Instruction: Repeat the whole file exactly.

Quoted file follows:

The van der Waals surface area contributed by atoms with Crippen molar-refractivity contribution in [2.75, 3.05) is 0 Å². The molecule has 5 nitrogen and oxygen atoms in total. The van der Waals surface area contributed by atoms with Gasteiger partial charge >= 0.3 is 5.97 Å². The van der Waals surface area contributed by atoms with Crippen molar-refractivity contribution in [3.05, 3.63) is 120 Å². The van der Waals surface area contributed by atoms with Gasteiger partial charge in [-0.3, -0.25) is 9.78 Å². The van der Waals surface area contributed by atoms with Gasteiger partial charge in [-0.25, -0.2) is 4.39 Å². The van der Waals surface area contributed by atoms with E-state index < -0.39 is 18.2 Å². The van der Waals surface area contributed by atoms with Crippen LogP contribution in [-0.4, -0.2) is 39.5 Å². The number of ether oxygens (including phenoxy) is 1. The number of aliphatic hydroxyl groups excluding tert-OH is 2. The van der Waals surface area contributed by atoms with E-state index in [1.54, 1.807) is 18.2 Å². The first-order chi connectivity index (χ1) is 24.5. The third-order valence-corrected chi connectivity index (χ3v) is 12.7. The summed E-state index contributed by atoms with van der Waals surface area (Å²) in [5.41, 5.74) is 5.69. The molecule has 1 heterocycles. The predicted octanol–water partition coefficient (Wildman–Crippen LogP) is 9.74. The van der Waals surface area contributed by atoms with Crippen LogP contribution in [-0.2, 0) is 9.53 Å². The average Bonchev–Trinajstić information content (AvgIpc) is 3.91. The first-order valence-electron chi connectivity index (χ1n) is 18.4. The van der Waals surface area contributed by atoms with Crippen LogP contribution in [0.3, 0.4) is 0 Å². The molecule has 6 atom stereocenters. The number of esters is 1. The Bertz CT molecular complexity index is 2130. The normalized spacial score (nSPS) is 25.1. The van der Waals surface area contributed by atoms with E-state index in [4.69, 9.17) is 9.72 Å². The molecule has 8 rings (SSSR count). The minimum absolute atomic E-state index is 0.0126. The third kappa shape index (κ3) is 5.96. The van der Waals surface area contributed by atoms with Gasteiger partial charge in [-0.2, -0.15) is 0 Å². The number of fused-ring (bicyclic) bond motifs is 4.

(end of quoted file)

The van der Waals surface area contributed by atoms with Crippen molar-refractivity contribution in [2.75, 3.05) is 0 Å². The molecule has 5 nitrogen and oxygen atoms in total. The van der Waals surface area contributed by atoms with Gasteiger partial charge >= 0.3 is 5.97 Å². The van der Waals surface area contributed by atoms with Crippen molar-refractivity contribution in [3.05, 3.63) is 120 Å². The van der Waals surface area contributed by atoms with Gasteiger partial charge in [-0.3, -0.25) is 9.78 Å². The van der Waals surface area contributed by atoms with Gasteiger partial charge in [-0.25, -0.2) is 4.39 Å². The van der Waals surface area contributed by atoms with E-state index < -0.39 is 18.2 Å². The van der Waals surface area contributed by atoms with Crippen LogP contribution in [-0.4, -0.2) is 39.5 Å². The number of ether oxygens (including phenoxy) is 1. The number of aliphatic hydroxyl groups excluding tert-OH is 2. The van der Waals surface area contributed by atoms with E-state index in [1.54, 1.807) is 18.2 Å². The first-order chi connectivity index (χ1) is 24.5. The third-order valence-corrected chi connectivity index (χ3v) is 12.7. The summed E-state index contributed by atoms with van der Waals surface area (Å²) in [5.41, 5.74) is 5.69. The molecule has 1 heterocycles. The predicted octanol–water partition coefficient (Wildman–Crippen LogP) is 9.74. The van der Waals surface area contributed by atoms with Crippen LogP contribution in [-0.2, 0) is 9.53 Å². The average Bonchev–Trinajstić information content (AvgIpc) is 3.91. The first-order valence-electron chi connectivity index (χ1n) is 18.4. The van der Waals surface area contributed by atoms with Crippen LogP contribution in [0.3, 0.4) is 0 Å². The molecule has 6 atom stereocenters. The number of esters is 1. The Bertz CT molecular complexity index is 2130. The normalized spacial score (nSPS) is 25.1. The van der Waals surface area contributed by atoms with E-state index in [4.69, 9.17) is 9.72 Å². The molecule has 8 rings (SSSR count). The minimum absolute atomic E-state index is 0.0126. The third kappa shape index (κ3) is 5.96. The van der Waals surface area contributed by atoms with Gasteiger partial charge in [-0.2, -0.15) is 0 Å². The number of fused-ring (bicyclic) bond motifs is 4.